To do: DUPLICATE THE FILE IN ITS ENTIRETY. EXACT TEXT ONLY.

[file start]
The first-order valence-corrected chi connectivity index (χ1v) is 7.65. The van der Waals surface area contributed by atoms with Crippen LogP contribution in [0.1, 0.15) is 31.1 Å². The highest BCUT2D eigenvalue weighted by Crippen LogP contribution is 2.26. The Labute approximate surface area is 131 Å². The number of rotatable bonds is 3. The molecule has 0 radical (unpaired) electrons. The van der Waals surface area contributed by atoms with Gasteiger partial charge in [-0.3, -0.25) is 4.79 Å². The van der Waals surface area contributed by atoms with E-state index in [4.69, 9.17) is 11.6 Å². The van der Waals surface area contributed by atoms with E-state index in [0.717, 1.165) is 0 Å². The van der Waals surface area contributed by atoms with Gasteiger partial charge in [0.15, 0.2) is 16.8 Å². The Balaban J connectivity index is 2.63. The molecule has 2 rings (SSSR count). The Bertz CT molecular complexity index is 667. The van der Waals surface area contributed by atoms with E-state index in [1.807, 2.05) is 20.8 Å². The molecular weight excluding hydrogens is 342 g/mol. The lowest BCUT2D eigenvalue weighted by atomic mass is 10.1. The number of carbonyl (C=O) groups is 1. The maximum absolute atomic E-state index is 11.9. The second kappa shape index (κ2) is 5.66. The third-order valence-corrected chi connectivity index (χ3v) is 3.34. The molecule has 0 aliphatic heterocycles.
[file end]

The first-order valence-corrected chi connectivity index (χ1v) is 7.65. The van der Waals surface area contributed by atoms with Crippen LogP contribution in [0.1, 0.15) is 31.1 Å². The highest BCUT2D eigenvalue weighted by Crippen LogP contribution is 2.26. The Labute approximate surface area is 131 Å². The number of rotatable bonds is 3. The molecule has 0 radical (unpaired) electrons. The van der Waals surface area contributed by atoms with Gasteiger partial charge in [-0.3, -0.25) is 4.79 Å². The van der Waals surface area contributed by atoms with E-state index in [4.69, 9.17) is 11.6 Å². The van der Waals surface area contributed by atoms with E-state index in [0.717, 1.165) is 0 Å². The van der Waals surface area contributed by atoms with Gasteiger partial charge in [0.15, 0.2) is 16.8 Å². The Balaban J connectivity index is 2.63. The molecule has 2 rings (SSSR count). The Bertz CT molecular complexity index is 667. The van der Waals surface area contributed by atoms with E-state index in [1.807, 2.05) is 20.8 Å². The molecular weight excluding hydrogens is 342 g/mol. The lowest BCUT2D eigenvalue weighted by atomic mass is 10.1. The number of carbonyl (C=O) groups is 1. The maximum absolute atomic E-state index is 11.9. The second kappa shape index (κ2) is 5.66. The third-order valence-corrected chi connectivity index (χ3v) is 3.34. The molecule has 0 aliphatic heterocycles.